Sergey Kovalev named THE RING Fighter of the Year
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We’ve known about Sergey Kovalev’s crushing punching power for some time. His nickname is “Krusher,” after all. And while it was obvious that he was a capable boxer, it wasn’t as clear whether he possessed a complete package of power, skill and ring smarts.
Now we know.
Kovalev left no doubt after his fight with Bernard Hopkins on Nov. 8, when he gave a boxing lesson to the boxing master. The Russian entered the ring with a strong game plan and executed it flawlessly, winning a shutout decision to unify three light heavyweight titles.
That, combined with knockouts of unbeaten opponents Cedric Agnew and Blake Caparello, was enough to make Kovalev THE RING Fighter of the Year for 2014.
Who were the other winners in the 86th Annual Ring Awards? You’ll have to get your hands on the April 2015 issue, which is currently on newsstands.
The other categories: Fight of the Year, Knockout of the Year, Round of the Year, Upset of the Year, Comeback of the Year, Trainer of the Year, Prospect of the Year, Event of the Year and Most Inspirational.
Also in our year-end package, we feature our annual Best Fighter Poll of 10 worldwide boxing experts. In the poll, the fighters were awarded points for each vote they received: 15 points for a first-place vote, 12 for second, nine for third, seven for fourth, six for fifth, five for sixth, four for seventh, three for eighth, two for ninth and one for 10th.
Who won? Your guess would probably be on the “Money.”
The Highly Unofficial Awards – a tongue-in-cheek look back at 2014, written by David Greisman – is another element to our year-end package.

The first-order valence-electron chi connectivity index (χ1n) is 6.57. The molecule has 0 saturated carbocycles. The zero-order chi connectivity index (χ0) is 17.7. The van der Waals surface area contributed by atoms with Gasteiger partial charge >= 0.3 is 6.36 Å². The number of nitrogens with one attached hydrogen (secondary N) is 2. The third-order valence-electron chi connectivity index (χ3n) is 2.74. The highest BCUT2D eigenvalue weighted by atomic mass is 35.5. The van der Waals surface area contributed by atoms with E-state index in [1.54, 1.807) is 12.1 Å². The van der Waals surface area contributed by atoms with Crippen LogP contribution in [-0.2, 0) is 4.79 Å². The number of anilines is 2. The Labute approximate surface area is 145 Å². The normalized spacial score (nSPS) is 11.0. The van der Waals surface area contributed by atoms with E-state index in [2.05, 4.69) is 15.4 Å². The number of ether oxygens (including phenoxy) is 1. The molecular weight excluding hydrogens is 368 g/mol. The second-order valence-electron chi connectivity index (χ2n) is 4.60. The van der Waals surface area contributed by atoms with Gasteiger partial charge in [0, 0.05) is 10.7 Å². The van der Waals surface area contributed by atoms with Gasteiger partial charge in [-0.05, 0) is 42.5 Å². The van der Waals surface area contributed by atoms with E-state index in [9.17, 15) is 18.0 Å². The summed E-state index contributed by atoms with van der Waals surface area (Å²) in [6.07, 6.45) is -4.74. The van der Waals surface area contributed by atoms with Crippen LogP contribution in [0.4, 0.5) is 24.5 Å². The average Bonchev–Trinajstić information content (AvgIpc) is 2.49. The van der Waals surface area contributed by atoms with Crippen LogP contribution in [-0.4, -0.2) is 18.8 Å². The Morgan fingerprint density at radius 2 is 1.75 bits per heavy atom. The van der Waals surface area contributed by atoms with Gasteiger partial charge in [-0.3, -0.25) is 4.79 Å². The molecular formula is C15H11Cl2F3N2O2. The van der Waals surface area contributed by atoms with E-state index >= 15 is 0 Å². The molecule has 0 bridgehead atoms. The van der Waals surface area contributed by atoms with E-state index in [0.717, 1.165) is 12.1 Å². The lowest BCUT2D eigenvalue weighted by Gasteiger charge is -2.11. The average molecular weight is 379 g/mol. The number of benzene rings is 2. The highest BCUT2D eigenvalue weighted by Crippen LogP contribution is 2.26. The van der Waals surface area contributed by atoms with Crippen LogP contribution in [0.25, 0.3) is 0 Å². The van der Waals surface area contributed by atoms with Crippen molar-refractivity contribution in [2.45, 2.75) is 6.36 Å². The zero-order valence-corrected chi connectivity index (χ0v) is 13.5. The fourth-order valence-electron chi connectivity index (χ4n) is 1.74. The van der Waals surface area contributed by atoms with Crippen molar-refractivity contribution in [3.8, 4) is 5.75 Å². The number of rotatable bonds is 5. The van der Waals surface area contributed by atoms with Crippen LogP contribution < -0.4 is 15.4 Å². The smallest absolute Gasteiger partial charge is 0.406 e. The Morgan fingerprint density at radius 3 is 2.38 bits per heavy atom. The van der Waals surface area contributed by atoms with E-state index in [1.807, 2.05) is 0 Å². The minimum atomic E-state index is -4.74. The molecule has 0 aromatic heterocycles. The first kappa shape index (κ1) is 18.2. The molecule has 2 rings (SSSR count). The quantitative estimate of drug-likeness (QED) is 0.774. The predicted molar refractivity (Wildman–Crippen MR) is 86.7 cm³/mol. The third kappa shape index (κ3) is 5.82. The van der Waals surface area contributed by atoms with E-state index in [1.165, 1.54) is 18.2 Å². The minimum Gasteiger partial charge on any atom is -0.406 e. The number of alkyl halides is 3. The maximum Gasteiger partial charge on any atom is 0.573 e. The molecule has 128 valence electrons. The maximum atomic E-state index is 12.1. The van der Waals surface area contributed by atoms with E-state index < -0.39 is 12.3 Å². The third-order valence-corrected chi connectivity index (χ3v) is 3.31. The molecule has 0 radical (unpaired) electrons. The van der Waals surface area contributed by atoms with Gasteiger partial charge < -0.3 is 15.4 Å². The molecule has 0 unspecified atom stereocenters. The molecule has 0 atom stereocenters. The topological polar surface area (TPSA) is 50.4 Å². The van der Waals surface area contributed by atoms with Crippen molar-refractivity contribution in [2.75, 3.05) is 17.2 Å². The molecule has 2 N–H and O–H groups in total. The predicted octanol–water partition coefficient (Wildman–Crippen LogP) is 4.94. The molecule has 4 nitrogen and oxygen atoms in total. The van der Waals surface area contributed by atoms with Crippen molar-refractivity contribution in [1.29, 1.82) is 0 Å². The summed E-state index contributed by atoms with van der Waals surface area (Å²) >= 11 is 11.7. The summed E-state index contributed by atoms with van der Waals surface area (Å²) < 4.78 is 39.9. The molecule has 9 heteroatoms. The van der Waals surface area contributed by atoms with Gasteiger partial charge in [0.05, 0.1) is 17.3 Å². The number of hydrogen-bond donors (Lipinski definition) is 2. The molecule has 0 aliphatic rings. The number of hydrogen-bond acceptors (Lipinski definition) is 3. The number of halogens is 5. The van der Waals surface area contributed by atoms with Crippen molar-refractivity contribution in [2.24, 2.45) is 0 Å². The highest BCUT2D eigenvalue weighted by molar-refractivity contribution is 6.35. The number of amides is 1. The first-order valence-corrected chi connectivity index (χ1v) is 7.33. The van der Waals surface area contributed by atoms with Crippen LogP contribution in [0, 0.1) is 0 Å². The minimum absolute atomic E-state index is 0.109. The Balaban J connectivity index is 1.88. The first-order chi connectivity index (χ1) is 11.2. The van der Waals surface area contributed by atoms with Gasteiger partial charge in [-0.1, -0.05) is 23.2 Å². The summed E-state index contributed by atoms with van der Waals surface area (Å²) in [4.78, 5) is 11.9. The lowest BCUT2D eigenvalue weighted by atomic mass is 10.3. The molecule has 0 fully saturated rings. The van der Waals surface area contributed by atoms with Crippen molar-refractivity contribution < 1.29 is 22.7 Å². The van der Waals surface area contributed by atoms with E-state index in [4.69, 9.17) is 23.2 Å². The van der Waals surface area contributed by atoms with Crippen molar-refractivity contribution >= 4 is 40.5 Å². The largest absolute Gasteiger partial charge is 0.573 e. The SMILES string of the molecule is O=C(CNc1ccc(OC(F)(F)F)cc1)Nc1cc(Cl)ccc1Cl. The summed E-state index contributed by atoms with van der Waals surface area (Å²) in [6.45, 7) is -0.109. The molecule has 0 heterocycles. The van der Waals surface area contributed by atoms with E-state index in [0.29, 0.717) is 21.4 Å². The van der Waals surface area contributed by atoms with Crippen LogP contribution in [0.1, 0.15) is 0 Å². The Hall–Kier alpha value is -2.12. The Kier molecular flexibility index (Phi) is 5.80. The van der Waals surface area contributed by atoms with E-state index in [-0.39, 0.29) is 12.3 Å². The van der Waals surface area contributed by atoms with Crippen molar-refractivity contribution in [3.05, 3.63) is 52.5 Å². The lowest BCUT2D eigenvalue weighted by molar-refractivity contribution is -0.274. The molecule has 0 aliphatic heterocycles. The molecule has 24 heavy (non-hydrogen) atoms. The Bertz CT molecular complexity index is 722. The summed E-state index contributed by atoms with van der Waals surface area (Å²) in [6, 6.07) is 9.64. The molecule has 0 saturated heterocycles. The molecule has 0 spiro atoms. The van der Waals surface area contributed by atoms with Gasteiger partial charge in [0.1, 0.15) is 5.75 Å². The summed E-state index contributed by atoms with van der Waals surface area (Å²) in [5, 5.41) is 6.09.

In Women’s Boxing, Cecilia Braekhus made history by unifying the four major sanctioning body titles but it was Delfine Persoon who had the best year, which earned her our Fighter of the Year honors for 2014.
Persoon won the award as a result of victories over accomplished opponents Erica Anabella Farias and Diana Prazak. She also shut out Judy Waguthii to complete a 3-0 year.
Also in this issue, in an opinion piece titled Instant Problems?, contributor Tom Hauser takes a look at video review in boxing. His conclusion: It can be useful – to a point.
Contributor Bernard Fernandez writes in No One is Perfect that the centerpieces of the International Boxing Hall of Fame Class of 2015 – Riddick Bowe, Naseem Hamed and Ray Mancini – have solid but flawed resumes.
In “A Vicious, Ugly, Horrible fight,” a look back on the life of the late Ernie Terrell, Hauser focuses on the beating Terrell took from Muhammad Ali in the famous “What’s my name?” fight.
Also in the April issue:
- In Jabs and Straight Writes, Hauser relates the wisdom of veteran trainer Don Turner.
- In honor of the Hall of Fame Class of 2015, we connect Old-Timer inductee Ken Overlin to Modern inductee Riddick Bowe in seven steps in Advanced Degrees.
- Boxer extraordinaire Winky Wright is the subject of this month’s Best I Faced, by Anson Wainwright.
- In Ready to Grumble, Greisman writes that Amir Khan has made the case that he is once again an elite fighter.
- Bernard Hopkins explains combination punching in this month’s installment of Perfect Execution.
- The Fighter of the Month is Khan, who dominated Devon Alexander in what many thought would be a competitive fight.
- Contributor Gareth A Davies writes about Khan’s turn-around in Letters from Europe.
- Doug Fischer discusses in Best of Dougie’s Mailbag Paul Malignaggi’s recent assertion that Manny Pacquiao’s ability to climb from flyweight to welterweight is “unnatural.”
- And British junior welterweight Bradley Saunders is the focus of New Faces this month.